LONDON—Vodafone will remove Huawei technology from the core of its European networks following Britain’s decision to restrict the Chinese company’s role in 5G and new EU guidelines on the firm’s equipment, Chief Executive Nick Read said.
“We have now decided, as a result of the EU toolbox and the UK government’s decision, to take out Huawei from the core,” he told reporters on Wednesday.
“This will take around five years to implement at a cost of approximately 200 million euros.”
Britain last month allowed Huawei a limited role in new mobile networks—defying U.S. pressure for an outright ban on security grounds—but excluded it from the core and imposed a 35 percent cap in the less-sensitive radio network.
Huawei has repeatedly denied U.S. allegations that its equipment could potentially be used by Beijing for spying.
Read said Vodafone would only have to make minor adjustments to comply with the rules in Britain, where it has not deployed Huawei equipment in its core network.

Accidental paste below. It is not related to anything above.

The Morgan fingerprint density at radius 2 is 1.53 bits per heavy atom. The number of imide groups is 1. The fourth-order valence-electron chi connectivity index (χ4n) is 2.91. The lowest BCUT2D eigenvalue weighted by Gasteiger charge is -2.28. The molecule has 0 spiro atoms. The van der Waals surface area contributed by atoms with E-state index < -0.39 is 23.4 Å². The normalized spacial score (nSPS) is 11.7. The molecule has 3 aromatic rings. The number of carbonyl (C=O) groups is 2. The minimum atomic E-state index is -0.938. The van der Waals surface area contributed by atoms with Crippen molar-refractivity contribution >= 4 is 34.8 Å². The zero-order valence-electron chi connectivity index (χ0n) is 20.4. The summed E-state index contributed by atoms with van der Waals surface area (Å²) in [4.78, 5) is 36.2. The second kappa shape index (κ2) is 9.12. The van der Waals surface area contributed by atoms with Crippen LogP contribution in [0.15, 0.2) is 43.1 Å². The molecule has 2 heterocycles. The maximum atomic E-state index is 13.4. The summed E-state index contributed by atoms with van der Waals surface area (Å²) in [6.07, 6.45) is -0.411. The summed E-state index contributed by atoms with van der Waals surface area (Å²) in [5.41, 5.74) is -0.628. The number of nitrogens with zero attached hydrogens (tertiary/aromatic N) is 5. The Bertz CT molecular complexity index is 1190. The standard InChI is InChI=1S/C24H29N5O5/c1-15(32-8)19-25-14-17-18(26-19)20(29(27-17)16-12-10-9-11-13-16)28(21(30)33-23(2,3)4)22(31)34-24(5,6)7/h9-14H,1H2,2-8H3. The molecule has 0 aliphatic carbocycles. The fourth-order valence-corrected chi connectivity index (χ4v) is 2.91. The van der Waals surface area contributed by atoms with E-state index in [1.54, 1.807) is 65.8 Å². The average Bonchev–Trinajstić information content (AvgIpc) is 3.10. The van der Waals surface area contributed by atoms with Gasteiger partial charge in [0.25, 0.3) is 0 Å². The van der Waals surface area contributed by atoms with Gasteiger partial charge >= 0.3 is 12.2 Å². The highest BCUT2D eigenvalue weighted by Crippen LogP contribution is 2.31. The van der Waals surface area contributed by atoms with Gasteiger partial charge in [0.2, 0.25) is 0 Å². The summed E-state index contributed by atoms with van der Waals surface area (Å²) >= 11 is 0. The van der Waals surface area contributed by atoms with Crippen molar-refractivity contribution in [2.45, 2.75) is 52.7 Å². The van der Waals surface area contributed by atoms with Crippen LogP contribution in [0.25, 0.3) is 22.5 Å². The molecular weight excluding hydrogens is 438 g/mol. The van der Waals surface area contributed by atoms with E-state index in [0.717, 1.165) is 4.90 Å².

He broadly welcomed the British approach, which he said was evidence-based and differentiated between the core and non-core, but opposed caps on the use of particular vendors by operators.
“It hugely impacts customers and the quality of networks if we are forced to do an accelerated swap,” he said. “Although this isn’t an issue in the UK I wouldn’t want this for Europe.”
He said it could lead to delays of anything between two and five years depending on which countries decided to impose a cap.
“The U.S. is racing ahead, China is racing ahead,” he said. “We can’t hold back our 5G deployment and therefore I think caps would be restrictive on that basis.”
In Germany, Vodafone’s largest European market, lawmakers have been arguing over Huawei for weeks.
By Paul Sandle
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